Docker security: Risks and Best Practices

Abdullah Siddique on 2022-09-18

A container platform called Docker enables users to develop, test, and deploy programs. With more than 5 million users and 6 million repositories on Docker Hub, Docker is used on roughly one out of every five hosts.

Given their rapid acceptance, it is advisable to handle these systems with security as a top priority. Knowing how to harden these deployments is crucial whether you are creating containers for your business or deploying containers made by other teams

The fact is that containers lack a security dimension by default. Their supporting infrastructure (OS and platform), l embedded software components and runtime configuration are entirely responsible for their security.

In this article I am going to go over 7 scenarios in which Docker installation could become vulnerable and I’ll be discussing ways to minimize the threat.

  1. Binding daemon to network interface

What’s the risk?

The Docker daemon generates and manages your Docker objects, such as images, containers, networks, and volumes, as well as listens for Docker API requests. It is owned by the root user by default and has higher privileges than just root. By connecting the daemon to a network interface, you can also make your Docker container accessible from a distance but making it vulnerable to attack from enemies.

How to lessen the threats?

When connecting the daemon to the network interface, take caution. Use Docker’s encrypted HTTP Socket, which enables authentication, if you must, make it accessible. Another thing that needs to be kept in mind is to never make the UNIX socket public that Docker is listening to

/var/run/docker.sock

This the main entry point of Docker API. Giving someone access to it is the same as giving your host full root access. Never put it in contact with other containers

-v /var/run/docker.sock://var/run/docker.sock

2. Information leakage

What’s the risk?

Leaking Sensitive information is one of the main worries. To function normally Docker needs things like SSH keys, credentials, and TLS certificates. Exposing them in the Docker file itself is like giving your house keys to your enemy.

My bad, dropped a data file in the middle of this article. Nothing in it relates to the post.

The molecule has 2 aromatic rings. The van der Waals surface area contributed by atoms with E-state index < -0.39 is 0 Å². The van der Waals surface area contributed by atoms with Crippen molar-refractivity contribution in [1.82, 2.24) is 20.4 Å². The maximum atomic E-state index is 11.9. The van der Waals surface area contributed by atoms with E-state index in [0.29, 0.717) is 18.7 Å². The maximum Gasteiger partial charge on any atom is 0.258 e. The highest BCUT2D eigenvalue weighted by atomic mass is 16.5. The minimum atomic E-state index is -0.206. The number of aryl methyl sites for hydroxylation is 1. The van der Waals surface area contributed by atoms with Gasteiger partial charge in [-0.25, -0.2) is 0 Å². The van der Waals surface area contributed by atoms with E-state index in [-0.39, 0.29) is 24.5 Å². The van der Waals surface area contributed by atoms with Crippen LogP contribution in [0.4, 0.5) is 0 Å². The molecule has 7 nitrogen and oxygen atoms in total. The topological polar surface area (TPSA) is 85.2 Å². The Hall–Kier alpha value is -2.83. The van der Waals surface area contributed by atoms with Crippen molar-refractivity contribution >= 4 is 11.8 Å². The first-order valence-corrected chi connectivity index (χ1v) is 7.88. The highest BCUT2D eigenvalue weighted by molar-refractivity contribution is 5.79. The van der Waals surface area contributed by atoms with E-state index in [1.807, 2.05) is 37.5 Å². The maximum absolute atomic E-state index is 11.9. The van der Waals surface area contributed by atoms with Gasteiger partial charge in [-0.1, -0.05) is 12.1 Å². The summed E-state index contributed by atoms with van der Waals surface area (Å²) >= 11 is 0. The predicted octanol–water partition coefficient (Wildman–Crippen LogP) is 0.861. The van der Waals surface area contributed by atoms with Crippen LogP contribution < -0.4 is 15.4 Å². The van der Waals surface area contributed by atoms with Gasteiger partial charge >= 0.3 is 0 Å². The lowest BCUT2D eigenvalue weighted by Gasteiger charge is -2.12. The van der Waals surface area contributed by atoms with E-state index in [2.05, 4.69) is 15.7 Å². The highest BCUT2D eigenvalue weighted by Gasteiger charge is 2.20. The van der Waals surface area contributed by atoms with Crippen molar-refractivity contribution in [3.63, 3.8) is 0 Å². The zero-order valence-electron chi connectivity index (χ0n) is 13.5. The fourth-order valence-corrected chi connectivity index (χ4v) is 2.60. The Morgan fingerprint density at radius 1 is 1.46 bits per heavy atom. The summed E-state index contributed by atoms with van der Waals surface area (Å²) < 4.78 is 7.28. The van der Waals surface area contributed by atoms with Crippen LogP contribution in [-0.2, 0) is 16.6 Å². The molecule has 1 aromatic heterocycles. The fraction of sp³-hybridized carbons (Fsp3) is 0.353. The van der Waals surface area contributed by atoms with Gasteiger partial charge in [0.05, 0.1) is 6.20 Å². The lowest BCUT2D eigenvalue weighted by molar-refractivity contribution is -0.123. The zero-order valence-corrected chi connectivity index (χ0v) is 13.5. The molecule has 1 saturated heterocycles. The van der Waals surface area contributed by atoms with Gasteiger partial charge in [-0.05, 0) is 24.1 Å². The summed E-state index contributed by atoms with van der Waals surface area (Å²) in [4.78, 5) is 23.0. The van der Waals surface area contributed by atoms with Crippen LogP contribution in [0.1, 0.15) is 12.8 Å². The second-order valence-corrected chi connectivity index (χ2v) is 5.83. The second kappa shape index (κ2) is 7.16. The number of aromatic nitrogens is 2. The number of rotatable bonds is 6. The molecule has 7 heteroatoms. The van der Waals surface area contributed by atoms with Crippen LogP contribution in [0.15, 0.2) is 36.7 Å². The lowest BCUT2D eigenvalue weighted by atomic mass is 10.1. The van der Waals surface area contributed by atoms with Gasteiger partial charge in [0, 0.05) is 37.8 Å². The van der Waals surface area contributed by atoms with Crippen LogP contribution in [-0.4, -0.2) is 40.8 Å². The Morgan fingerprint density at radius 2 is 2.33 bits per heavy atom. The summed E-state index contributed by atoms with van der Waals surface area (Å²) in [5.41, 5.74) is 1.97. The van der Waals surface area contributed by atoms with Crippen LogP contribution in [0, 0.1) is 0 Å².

How to lessen the threats?

Disclosing sensitive information through Docker files can lead to the attacker having rapid access to your container. Container orchestrators like Docker Swarm have secret management capabilities that can address the issue of using Docker files to leak sensitive information.

3. Open source images

What’s the risk?

Installing open-source libraries that are vulnerable. The Docker Hub registry has more than 100,000 open-source container repositories, some of which contain modified and unofficial versions of popular images. When you deploy a new repo to Docker Hub, you should make sure you trust the publisher because it is accessible to everyone.

How to lessen the threats?

Utilize base images with the minimum components. Even if some of the components are already installed, it’s necessary that you understand them. Because doing so will undoubtedly increase the attack surface. To prevent the introduction of vulnerabilities and malicious code, keep away from untested or untrusted builds. Using Docker certified and Docker Store packages is a secure choice. A reputable third-party registry with integrated scanning is another option.

4. System commands

What’s the risk?

Allowing users to run system commands. On a freshly set up Docker container, you let users run system commands. The user may employ allowing system calls to increase their level of privilege.

How to lessen the threats?

You can decide whether to accept or reject system calls. Additionally, you may check the system command running in the same way that you can in Linux by looking at the bash history file.